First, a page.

Latinos to Stern: Apology Is Not Accepted : Radio: Three groups call for a boycott of the syndicated program by stations, listeners and sponsors.
Latino organizations continue to express outrage over comments made by radio talk-show host Howard Stern in the wake of last month’s shooting death of Selena, the tejano music superstar.
The National Hispanic Media Coalition, during a news conference Monday in City of Commerce, called for stations to pull the nationally syndicated program off the air and said it would file complaints against Stern with the FCC.
Also condemning Stern’s comments Monday--and calling for listeners and sponsors to boycott the program--were spokespersons for the League of United Latin American Citizens and the American GI Forum, a national Latino veterans organization.
The groups also criticized Los Angeles-based radio talk-show hosts Joe Crummey of KMPC and Bill Handel of KFI for insensitive remarks about Selena, who was shot to death March 31 in Corpus Christi, Tex., allegedly by a woman who was her personal assistant and founder of her fan club.
But the ire of all three groups (and of City Councilman Richard Alatorre, who also attended the news conference) clearly was directed at Stern, whose program airs in Los Angeles on KLSX-FM.
“He was absolutely gross,” said Esther Renteria, chair emeritus of the National Hispanic Media Coalition. “He was talking about having sex with her in her coffin.”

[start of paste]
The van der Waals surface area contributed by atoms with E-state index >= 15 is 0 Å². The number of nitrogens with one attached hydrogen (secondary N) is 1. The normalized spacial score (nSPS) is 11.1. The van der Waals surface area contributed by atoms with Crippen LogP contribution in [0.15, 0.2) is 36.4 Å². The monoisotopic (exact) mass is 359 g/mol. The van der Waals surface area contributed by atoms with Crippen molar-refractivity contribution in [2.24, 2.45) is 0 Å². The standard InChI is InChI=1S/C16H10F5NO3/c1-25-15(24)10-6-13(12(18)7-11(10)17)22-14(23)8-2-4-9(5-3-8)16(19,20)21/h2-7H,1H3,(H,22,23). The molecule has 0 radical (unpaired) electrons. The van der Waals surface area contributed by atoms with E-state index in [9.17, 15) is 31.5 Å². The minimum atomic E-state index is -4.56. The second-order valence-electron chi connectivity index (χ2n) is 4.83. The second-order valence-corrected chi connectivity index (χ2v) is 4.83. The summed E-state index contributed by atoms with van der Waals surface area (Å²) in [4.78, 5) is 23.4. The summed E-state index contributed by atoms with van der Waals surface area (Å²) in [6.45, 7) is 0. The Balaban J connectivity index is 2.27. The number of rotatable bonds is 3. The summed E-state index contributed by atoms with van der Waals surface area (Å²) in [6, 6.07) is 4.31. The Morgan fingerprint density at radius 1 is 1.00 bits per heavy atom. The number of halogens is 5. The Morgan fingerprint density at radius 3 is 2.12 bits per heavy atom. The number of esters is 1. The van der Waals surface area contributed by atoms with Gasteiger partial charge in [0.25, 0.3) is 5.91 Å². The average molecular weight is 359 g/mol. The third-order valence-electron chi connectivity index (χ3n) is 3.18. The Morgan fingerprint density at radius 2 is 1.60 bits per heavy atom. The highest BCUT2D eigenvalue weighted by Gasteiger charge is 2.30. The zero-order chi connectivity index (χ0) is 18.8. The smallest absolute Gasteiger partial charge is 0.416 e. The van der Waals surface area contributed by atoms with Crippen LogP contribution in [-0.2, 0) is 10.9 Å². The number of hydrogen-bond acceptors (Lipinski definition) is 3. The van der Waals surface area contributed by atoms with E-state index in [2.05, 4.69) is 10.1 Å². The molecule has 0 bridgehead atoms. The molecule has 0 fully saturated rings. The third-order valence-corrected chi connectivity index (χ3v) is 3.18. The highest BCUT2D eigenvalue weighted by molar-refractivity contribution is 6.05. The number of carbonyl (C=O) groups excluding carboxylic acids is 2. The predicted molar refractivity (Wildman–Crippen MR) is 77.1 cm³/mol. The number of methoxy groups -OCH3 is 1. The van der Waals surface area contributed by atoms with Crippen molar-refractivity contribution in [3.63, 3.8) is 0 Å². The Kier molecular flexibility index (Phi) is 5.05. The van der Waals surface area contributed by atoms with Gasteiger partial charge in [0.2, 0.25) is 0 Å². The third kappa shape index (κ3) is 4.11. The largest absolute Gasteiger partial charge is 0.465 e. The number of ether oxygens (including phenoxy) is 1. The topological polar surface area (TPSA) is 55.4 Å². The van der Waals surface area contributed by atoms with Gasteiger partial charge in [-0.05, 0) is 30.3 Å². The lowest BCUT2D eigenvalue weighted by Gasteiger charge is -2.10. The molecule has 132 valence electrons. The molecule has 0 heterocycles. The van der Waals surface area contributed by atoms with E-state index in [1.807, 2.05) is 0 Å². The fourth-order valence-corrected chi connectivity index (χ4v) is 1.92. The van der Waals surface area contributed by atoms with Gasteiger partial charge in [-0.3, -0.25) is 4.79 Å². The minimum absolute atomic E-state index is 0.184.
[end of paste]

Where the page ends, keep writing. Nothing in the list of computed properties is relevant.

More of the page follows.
Stern’s on-air apology last week, given only in Spanish, was dismissed as “insulting” by Alex Nogales, current chair of the National Hispanic Media Coalition, and “insincere” by Alatorre.
Nogales said that he is scheduled to meet today with Bob Moore, general manager at KLSX, at which time he will again express his complaints. Moore and others affiliated with Stern’s program were not available for comment.
“Howard Stern’s . . . remarks about Selena were totally insulting and showed his lack of respect for the dead as well as for the 25 million Americans of Hispanic descent,” Nogales said. “Adding insult to injury, Stern, who had insulted us in English, then decides to ‘apologize’ to us only in Spanish. . . .
Didn’t he want his other listeners to know he was apologizing?”
Alatorre called the controversial Stern “too irresponsible.”
“The pain and the anguish that was caused by Howard Stern to (Selena’s) family and to all Mexican Americans and Latinos throughout the world cannot be forgiven,” Alatorre said. “I listened to his apology and it was done in a very facetious way. It wasn’t done sincerely. I think it’s time the various stations that syndicate his program recognize that he is a liability.”
Crummey, who moved last year from KFI to KMPC, also found the shooting death of Selena “a subject of ridicule,” said the National Hispanic Media Coalition, which last year criticized Crummey for comments he made after the assassination of Luis Donaldo Colosio, a Mexican presidential candidate.
The coalition condemned Crummey and Handel for “deriding Mexican Americans, their culture and their music,” Renteria said. The two, saying they had never heard of Selena, expressed surprise about the outpouring of grief following her death, she said.
Crummey and Handel were not available for comment.